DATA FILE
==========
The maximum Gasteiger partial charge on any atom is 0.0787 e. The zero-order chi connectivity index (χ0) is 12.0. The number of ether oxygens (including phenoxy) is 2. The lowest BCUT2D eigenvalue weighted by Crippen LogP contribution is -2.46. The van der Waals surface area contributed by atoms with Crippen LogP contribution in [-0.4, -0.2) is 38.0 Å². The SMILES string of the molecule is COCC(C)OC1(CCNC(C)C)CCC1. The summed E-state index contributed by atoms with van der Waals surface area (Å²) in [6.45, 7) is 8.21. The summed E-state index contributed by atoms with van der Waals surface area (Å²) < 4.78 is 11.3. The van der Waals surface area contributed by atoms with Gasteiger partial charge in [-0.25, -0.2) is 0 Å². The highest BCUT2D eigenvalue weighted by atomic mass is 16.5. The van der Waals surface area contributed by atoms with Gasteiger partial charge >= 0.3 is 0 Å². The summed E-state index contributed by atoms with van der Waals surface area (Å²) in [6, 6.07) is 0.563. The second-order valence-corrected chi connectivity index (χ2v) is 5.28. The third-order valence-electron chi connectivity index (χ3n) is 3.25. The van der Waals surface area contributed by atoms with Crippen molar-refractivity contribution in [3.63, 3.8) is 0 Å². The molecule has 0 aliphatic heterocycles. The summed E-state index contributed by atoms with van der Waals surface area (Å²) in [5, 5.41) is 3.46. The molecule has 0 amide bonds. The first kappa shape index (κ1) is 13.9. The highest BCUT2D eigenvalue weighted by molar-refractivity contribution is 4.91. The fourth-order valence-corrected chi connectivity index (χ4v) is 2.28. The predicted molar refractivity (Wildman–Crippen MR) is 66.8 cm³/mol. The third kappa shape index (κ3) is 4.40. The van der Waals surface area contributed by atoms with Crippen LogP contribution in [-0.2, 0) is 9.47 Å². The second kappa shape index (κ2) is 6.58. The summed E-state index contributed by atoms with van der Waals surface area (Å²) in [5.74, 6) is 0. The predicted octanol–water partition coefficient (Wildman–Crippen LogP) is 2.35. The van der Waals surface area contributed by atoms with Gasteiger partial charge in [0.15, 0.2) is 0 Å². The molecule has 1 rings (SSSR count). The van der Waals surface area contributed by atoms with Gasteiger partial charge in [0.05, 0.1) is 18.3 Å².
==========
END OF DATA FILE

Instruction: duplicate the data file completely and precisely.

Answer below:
The maximum Gasteiger partial charge on any atom is 0.0787 e. The zero-order chi connectivity index (χ0) is 12.0. The number of ether oxygens (including phenoxy) is 2. The lowest BCUT2D eigenvalue weighted by Crippen LogP contribution is -2.46. The van der Waals surface area contributed by atoms with Crippen LogP contribution in [-0.4, -0.2) is 38.0 Å². The SMILES string of the molecule is COCC(C)OC1(CCNC(C)C)CCC1. The summed E-state index contributed by atoms with van der Waals surface area (Å²) in [6.45, 7) is 8.21. The summed E-state index contributed by atoms with van der Waals surface area (Å²) < 4.78 is 11.3. The van der Waals surface area contributed by atoms with Gasteiger partial charge in [-0.25, -0.2) is 0 Å². The highest BCUT2D eigenvalue weighted by atomic mass is 16.5. The van der Waals surface area contributed by atoms with Gasteiger partial charge >= 0.3 is 0 Å². The summed E-state index contributed by atoms with van der Waals surface area (Å²) in [6, 6.07) is 0.563. The second-order valence-corrected chi connectivity index (χ2v) is 5.28. The third-order valence-electron chi connectivity index (χ3n) is 3.25. The van der Waals surface area contributed by atoms with Crippen molar-refractivity contribution in [3.63, 3.8) is 0 Å². The molecule has 0 aliphatic heterocycles. The summed E-state index contributed by atoms with van der Waals surface area (Å²) in [5, 5.41) is 3.46. The molecule has 0 amide bonds. The first kappa shape index (κ1) is 13.9. The highest BCUT2D eigenvalue weighted by molar-refractivity contribution is 4.91. The fourth-order valence-corrected chi connectivity index (χ4v) is 2.28. The predicted molar refractivity (Wildman–Crippen MR) is 66.8 cm³/mol. The third kappa shape index (κ3) is 4.40. The van der Waals surface area contributed by atoms with Crippen LogP contribution in [-0.2, 0) is 9.47 Å². The second kappa shape index (κ2) is 6.58. The summed E-state index contributed by atoms with van der Waals surface area (Å²) in [5.74, 6) is 0. The predicted octanol–water partition coefficient (Wildman–Crippen LogP) is 2.35. The van der Waals surface area contributed by atoms with Gasteiger partial charge in [0.15, 0.2) is 0 Å². The molecule has 1 rings (SSSR count). The van der Waals surface area contributed by atoms with Gasteiger partial charge in [0.05, 0.1) is 18.3 Å².